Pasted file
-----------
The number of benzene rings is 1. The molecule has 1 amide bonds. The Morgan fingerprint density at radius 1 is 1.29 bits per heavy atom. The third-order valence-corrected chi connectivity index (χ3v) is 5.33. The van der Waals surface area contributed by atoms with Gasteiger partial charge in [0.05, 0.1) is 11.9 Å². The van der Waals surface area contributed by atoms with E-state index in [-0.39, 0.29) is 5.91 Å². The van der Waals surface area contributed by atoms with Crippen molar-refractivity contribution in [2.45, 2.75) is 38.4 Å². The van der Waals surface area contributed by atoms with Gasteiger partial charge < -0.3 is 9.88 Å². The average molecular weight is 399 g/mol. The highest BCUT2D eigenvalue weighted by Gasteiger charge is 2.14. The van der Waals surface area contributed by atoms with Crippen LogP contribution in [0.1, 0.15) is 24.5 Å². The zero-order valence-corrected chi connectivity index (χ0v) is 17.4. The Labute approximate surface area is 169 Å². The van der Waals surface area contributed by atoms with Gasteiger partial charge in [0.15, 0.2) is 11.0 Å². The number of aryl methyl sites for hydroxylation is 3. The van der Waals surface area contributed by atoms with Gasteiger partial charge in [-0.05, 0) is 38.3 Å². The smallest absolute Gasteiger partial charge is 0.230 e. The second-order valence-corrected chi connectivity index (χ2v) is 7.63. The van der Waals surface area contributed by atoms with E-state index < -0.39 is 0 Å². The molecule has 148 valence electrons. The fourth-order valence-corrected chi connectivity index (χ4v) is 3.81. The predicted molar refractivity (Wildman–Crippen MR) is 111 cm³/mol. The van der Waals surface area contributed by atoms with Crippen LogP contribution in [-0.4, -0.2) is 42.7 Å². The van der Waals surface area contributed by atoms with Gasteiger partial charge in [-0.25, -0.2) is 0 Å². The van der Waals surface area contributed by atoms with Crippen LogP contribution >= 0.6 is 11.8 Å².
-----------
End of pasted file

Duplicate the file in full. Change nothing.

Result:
The number of benzene rings is 1. The molecule has 1 amide bonds. The Morgan fingerprint density at radius 1 is 1.29 bits per heavy atom. The third-order valence-corrected chi connectivity index (χ3v) is 5.33. The van der Waals surface area contributed by atoms with Gasteiger partial charge in [0.05, 0.1) is 11.9 Å². The van der Waals surface area contributed by atoms with E-state index in [-0.39, 0.29) is 5.91 Å². The van der Waals surface area contributed by atoms with Crippen molar-refractivity contribution in [2.45, 2.75) is 38.4 Å². The van der Waals surface area contributed by atoms with Gasteiger partial charge < -0.3 is 9.88 Å². The average molecular weight is 399 g/mol. The highest BCUT2D eigenvalue weighted by Gasteiger charge is 2.14. The van der Waals surface area contributed by atoms with Crippen LogP contribution in [0.1, 0.15) is 24.5 Å². The zero-order valence-corrected chi connectivity index (χ0v) is 17.4. The Labute approximate surface area is 169 Å². The van der Waals surface area contributed by atoms with Gasteiger partial charge in [0.15, 0.2) is 11.0 Å². The number of aryl methyl sites for hydroxylation is 3. The van der Waals surface area contributed by atoms with Gasteiger partial charge in [-0.05, 0) is 38.3 Å². The smallest absolute Gasteiger partial charge is 0.230 e. The second-order valence-corrected chi connectivity index (χ2v) is 7.63. The van der Waals surface area contributed by atoms with E-state index < -0.39 is 0 Å². The molecule has 148 valence electrons. The fourth-order valence-corrected chi connectivity index (χ4v) is 3.81. The predicted molar refractivity (Wildman–Crippen MR) is 111 cm³/mol. The van der Waals surface area contributed by atoms with Crippen LogP contribution in [-0.4, -0.2) is 42.7 Å². The van der Waals surface area contributed by atoms with Gasteiger partial charge in [-0.25, -0.2) is 0 Å². The van der Waals surface area contributed by atoms with Crippen LogP contribution >= 0.6 is 11.8 Å².